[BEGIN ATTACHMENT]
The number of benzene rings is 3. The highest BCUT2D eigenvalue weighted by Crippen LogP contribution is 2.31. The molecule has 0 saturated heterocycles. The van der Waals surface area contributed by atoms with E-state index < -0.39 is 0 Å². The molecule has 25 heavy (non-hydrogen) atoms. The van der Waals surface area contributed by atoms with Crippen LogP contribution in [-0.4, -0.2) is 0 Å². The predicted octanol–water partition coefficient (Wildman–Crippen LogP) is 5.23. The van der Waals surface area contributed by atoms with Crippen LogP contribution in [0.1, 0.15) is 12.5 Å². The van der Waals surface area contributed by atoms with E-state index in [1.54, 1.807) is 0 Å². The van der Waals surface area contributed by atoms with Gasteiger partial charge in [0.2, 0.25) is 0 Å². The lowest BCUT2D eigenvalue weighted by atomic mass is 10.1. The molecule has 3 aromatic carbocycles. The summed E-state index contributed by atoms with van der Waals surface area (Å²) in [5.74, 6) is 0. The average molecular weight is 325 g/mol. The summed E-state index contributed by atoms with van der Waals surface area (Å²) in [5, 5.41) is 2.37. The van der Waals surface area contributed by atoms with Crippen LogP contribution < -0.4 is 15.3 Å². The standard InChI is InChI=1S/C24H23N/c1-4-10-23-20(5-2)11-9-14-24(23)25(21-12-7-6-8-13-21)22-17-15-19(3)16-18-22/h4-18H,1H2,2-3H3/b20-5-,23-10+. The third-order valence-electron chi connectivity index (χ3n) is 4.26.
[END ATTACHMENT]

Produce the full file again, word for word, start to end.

The number of benzene rings is 3. The highest BCUT2D eigenvalue weighted by Crippen LogP contribution is 2.31. The molecule has 0 saturated heterocycles. The van der Waals surface area contributed by atoms with E-state index < -0.39 is 0 Å². The molecule has 25 heavy (non-hydrogen) atoms. The van der Waals surface area contributed by atoms with Crippen LogP contribution in [-0.4, -0.2) is 0 Å². The predicted octanol–water partition coefficient (Wildman–Crippen LogP) is 5.23. The van der Waals surface area contributed by atoms with Crippen LogP contribution in [0.1, 0.15) is 12.5 Å². The van der Waals surface area contributed by atoms with E-state index in [1.54, 1.807) is 0 Å². The van der Waals surface area contributed by atoms with Gasteiger partial charge in [0.2, 0.25) is 0 Å². The lowest BCUT2D eigenvalue weighted by atomic mass is 10.1. The molecule has 3 aromatic carbocycles. The summed E-state index contributed by atoms with van der Waals surface area (Å²) in [5.74, 6) is 0. The average molecular weight is 325 g/mol. The summed E-state index contributed by atoms with van der Waals surface area (Å²) in [5, 5.41) is 2.37. The van der Waals surface area contributed by atoms with Crippen LogP contribution < -0.4 is 15.3 Å². The standard InChI is InChI=1S/C24H23N/c1-4-10-23-20(5-2)11-9-14-24(23)25(21-12-7-6-8-13-21)22-17-15-19(3)16-18-22/h4-18H,1H2,2-3H3/b20-5-,23-10+. The third-order valence-electron chi connectivity index (χ3n) is 4.26.